About ten years following Jesus’ death, resurrection and ascension, a man named Paul made his way into the mighty mountains of present-day Turkey, arriving in an important city known as Pisidian Antioch in the Roman province called Galatia. By the time Paul got there he was very sick (see Galatians 4:13), his bodily ailment unknown to us today, though scholars speculate it to have been malaria. Nonetheless, receiving the hospitality that was common at that time, he was nursed back to health, and as folks got to know him, folks got to understand that this Jewish man had a remarkable story. Within days of his recovery, he was invited to preach at the local Jewish synogogue (see Acts 13).
The climax of his sermon can be found in Act 13:38-39, at which place Paul powerfully affirms that true freedom is found in the person of Jesus Christ. “Through Jesus Christ forgiveness of sins is proclaimed to you,” Paul declared. “By him everyone who believes is freed from everything from which you could not be freed by the law of Moses.” Scandalous words in a synogogue! Yet the people wanted more (Acts 13:42), and thus began the development of the first of a series of church communities that Paul would plant throughout the Roman Empire, churches not defined by bricks and mortar, but by a personal relationship with Jesus the Savior.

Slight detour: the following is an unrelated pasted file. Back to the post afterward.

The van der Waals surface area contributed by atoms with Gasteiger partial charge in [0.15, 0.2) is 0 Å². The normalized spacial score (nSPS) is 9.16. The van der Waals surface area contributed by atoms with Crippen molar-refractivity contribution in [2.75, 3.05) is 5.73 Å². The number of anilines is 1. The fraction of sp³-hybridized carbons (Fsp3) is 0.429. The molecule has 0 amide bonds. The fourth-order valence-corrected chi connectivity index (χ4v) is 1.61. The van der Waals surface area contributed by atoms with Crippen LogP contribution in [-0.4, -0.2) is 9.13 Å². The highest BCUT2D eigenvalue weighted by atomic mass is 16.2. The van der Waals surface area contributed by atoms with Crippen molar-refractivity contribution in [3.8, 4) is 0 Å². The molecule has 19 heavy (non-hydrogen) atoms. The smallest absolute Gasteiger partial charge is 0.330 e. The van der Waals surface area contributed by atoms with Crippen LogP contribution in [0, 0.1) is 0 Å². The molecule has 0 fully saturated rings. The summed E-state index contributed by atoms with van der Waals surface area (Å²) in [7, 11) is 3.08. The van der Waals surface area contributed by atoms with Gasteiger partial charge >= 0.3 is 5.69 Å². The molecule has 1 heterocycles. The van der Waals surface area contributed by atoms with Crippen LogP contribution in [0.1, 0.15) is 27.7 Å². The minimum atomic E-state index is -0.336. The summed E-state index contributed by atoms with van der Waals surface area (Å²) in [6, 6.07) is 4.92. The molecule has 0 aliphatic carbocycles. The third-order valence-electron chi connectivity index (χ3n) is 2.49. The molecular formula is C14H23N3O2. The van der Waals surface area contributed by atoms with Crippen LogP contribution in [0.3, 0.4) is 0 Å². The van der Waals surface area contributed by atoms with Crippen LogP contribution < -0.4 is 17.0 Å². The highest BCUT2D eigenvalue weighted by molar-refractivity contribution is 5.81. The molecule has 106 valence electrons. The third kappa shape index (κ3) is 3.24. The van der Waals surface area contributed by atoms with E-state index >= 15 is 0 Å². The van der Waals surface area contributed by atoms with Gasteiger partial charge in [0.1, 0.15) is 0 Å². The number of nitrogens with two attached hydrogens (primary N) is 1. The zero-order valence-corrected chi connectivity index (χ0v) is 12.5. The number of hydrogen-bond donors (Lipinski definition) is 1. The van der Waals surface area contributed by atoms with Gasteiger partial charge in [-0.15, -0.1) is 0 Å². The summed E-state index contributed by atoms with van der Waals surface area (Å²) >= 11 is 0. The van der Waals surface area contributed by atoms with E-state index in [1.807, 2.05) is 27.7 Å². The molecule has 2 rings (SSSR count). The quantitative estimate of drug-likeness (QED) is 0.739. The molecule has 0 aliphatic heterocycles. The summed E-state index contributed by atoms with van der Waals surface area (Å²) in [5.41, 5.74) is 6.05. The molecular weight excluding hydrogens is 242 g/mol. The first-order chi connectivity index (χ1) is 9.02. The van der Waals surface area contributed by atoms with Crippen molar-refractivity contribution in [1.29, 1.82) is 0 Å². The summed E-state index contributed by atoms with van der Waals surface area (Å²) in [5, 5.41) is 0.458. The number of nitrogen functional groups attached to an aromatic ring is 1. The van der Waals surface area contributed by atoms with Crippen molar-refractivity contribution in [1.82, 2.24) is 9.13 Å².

Time went on. Paul had moved on to serve the Lord in other locales. Eventually, sadly, word came to Paul that things were going awry in Galatia. Some people, known as Judaizers, had infiltrated the ranks of the true believers and begun to poison them regarding the gospel of Jesus Christ. “Well,” they essentially communicated, “what Paul said about Jesus is sort of true. Yes, Jesus did a powerful thing by dying on the cross. However, there is more to managing our spiritual destiny than believing in this Jesus. You must either begin or continue to yield to the ceremonial rituals and the many rules of the Jewish legal code given by Moses. This assures your true spiritual maturity. We’re sorry Paul didn’t explain this to you.”